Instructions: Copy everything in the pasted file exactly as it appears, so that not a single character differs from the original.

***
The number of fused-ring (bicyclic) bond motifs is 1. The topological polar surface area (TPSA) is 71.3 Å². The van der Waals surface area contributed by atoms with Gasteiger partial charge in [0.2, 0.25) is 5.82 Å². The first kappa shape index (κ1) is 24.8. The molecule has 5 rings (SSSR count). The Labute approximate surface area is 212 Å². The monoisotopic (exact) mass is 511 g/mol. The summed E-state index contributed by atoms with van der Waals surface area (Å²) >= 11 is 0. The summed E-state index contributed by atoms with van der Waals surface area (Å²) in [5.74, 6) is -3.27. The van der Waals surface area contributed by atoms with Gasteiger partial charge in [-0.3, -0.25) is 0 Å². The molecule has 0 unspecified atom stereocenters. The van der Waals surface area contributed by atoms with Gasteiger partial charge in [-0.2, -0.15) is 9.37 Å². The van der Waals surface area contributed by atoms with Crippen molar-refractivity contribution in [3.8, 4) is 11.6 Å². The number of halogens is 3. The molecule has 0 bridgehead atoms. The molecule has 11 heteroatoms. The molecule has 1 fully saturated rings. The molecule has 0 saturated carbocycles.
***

The number of fused-ring (bicyclic) bond motifs is 1. The topological polar surface area (TPSA) is 71.3 Å². The van der Waals surface area contributed by atoms with Gasteiger partial charge in [0.2, 0.25) is 5.82 Å². The first kappa shape index (κ1) is 24.8. The molecule has 5 rings (SSSR count). The Labute approximate surface area is 212 Å². The monoisotopic (exact) mass is 511 g/mol. The summed E-state index contributed by atoms with van der Waals surface area (Å²) >= 11 is 0. The summed E-state index contributed by atoms with van der Waals surface area (Å²) in [5.74, 6) is -3.27. The van der Waals surface area contributed by atoms with Gasteiger partial charge in [-0.3, -0.25) is 0 Å². The molecule has 0 unspecified atom stereocenters. The van der Waals surface area contributed by atoms with Gasteiger partial charge in [-0.2, -0.15) is 9.37 Å². The van der Waals surface area contributed by atoms with Crippen molar-refractivity contribution in [3.8, 4) is 11.6 Å². The number of halogens is 3. The molecule has 0 bridgehead atoms. The molecule has 11 heteroatoms. The molecule has 1 fully saturated rings. The molecule has 0 saturated carbocycles.